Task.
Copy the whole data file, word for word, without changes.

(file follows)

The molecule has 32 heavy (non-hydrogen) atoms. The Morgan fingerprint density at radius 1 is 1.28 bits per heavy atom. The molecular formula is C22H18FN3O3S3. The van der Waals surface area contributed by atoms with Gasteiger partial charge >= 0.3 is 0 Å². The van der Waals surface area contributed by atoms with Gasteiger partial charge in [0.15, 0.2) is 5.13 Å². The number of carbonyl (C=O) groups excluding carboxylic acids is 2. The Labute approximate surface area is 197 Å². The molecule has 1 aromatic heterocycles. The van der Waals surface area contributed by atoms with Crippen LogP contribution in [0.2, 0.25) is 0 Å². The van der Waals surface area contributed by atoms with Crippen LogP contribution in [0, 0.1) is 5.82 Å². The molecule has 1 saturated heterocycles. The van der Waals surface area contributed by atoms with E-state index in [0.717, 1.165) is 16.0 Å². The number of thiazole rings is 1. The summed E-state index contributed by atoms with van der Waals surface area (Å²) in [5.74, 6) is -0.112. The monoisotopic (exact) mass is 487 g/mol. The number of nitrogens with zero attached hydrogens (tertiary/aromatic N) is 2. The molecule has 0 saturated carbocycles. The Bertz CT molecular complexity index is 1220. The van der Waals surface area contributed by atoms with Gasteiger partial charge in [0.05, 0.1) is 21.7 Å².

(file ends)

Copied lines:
The molecule has 32 heavy (non-hydrogen) atoms. The Morgan fingerprint density at radius 1 is 1.28 bits per heavy atom. The molecular formula is C22H18FN3O3S3. The van der Waals surface area contributed by atoms with Gasteiger partial charge >= 0.3 is 0 Å². The van der Waals surface area contributed by atoms with Gasteiger partial charge in [0.15, 0.2) is 5.13 Å². The number of carbonyl (C=O) groups excluding carboxylic acids is 2. The Labute approximate surface area is 197 Å². The molecule has 1 aromatic heterocycles. The van der Waals surface area contributed by atoms with Crippen LogP contribution in [0.2, 0.25) is 0 Å². The van der Waals surface area contributed by atoms with Crippen LogP contribution in [0, 0.1) is 5.82 Å². The molecule has 1 saturated heterocycles. The van der Waals surface area contributed by atoms with E-state index in [0.717, 1.165) is 16.0 Å². The number of thiazole rings is 1. The summed E-state index contributed by atoms with van der Waals surface area (Å²) in [5.74, 6) is -0.112. The monoisotopic (exact) mass is 487 g/mol. The number of nitrogens with zero attached hydrogens (tertiary/aromatic N) is 2. The molecule has 0 saturated carbocycles. The Bertz CT molecular complexity index is 1220. The van der Waals surface area contributed by atoms with Gasteiger partial charge in [0.05, 0.1) is 21.7 Å².